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Disagree Agreeably—Three Ways to Say ‘No’ Nicely

Disagreement is a natural dynamic between people—especially when in a meeting where multiple solutions are proposed by your colleagues. Choosing one solution inevitably results in disagreeing with another team member’s proposal.

When left unresolved, disagreements can become problematic as the inherent conflict drains employees’ time, energy, confidence and productivity. The last thing you want to do is to appear too direct or aggressive amongst colleagues, members of management, clients and/or strategic partners.

Successfully resolving workplace disagreements yields many dividends including mutual respect, positive relationships and a sense of trust. Learning to express your opinion in a manner that fosters acceptance and agreeable outcomes will enable you to save face and maintain healthy working relationships.

Here are three ways to apply Dale Carnegie’s Human Relations principles in order to say ‘no’ nicely.

  1. ‘Try honestly to see things from the other person’s point of view.’ Actively listening to, and considering, everything the other person has to say is important to thwart assumptions and demonstrate respect. Instead of listening solely to respond, consider the other person’s perspective, experiences, influences and ultimate agenda.

    Ask clarifying questions to ensure you understand exactly what the other person is saying instead of what your gut-reaction interpretation may be. Avoid allowing pride, preference and past experiences to influence your opinion of the topic at hand. After giving someone the benefit of the doubt, you will understand why they hold this belief and be better apt to disagree agreeably.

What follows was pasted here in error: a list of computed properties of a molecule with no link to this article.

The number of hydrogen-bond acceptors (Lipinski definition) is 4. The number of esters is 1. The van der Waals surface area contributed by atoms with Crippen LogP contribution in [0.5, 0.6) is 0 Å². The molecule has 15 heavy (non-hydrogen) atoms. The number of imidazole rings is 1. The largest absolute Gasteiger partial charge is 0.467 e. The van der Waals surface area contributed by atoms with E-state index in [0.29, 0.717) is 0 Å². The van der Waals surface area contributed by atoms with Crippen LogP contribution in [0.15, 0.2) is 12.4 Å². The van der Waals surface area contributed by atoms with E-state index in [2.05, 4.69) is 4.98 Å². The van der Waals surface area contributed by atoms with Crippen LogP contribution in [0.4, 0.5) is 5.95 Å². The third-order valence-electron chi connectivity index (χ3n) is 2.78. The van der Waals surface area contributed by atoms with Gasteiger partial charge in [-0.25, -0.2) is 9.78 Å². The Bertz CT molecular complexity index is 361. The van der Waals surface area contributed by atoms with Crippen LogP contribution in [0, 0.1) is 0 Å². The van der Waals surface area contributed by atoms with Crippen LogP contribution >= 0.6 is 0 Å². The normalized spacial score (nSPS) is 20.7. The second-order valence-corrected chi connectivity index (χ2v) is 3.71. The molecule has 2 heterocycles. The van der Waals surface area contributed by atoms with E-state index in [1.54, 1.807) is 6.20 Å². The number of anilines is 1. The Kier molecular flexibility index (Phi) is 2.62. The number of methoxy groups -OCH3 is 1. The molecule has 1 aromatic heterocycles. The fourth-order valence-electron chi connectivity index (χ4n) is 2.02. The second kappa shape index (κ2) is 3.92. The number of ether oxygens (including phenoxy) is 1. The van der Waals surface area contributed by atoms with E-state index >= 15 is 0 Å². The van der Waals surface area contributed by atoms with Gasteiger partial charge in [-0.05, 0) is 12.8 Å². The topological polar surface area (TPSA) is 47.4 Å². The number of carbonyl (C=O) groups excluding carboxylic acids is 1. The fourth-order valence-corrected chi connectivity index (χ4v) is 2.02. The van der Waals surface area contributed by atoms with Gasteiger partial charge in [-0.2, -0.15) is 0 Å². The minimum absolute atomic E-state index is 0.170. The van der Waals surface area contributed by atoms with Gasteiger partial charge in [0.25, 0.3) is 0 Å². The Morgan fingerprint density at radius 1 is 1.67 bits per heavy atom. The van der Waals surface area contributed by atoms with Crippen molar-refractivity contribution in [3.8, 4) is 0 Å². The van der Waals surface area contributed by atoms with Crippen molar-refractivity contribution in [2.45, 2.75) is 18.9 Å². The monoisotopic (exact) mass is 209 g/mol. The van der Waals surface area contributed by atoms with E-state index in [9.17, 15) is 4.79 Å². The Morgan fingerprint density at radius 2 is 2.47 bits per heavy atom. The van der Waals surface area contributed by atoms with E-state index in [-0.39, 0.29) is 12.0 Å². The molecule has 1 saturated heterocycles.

2. ‘Show respect for the other person’s opinion. Never say, “you’re wrong.”’ Instead, modify your language as follows:
    • Use ‘I’ statements. Responding with ‘you’ statements appears as blaming and confrontational to the other person, ultimately putting them on the defense. Beginning with ‘I’ statements shows that you are accountable and trying to express your point of view so that you are actually heard.
    • Cushion to quell conflict. A cushion is a neutral or connecting statement used when sharing a different opinion. Phrases such as, “I hear what you’re saying…” or “I appreciate your view on…” soften the point of disagreement and demonstrate respect for the other person’s opinion.
    • Delete the words ‘but’ and ‘however.’ Using the cushion shows that you acknowledge the person’s point of view. If followed by ‘but’ or ‘however,’ the acknowledgement is essentially erased.
    • Communicate with credibility. Facts are facts. Stating your opinion with relevant statistics, studies and other factual evidence defeats doubt. By stating, “This shows that…” you take the focus away from your personal opinion and instead, redirect the other person’s attention to actual facts and evidence.
  3. ‘Throw down a challenge.’ Consider that the other person may be right and ask for factual evidence that supports his or her position. For example, stating, “If we can conduct a study which ultimately shows that…” or “Why don’t we examine the productivity reports together to ascertain if that is in fact true,” you demonstrate that you are open to the other person’s point of view and focused on resolving the conflict, not encouraging it.

Learn more vauable leadership information with the NAAEI Leadership Experience Series: Powered by Dale Carnegie.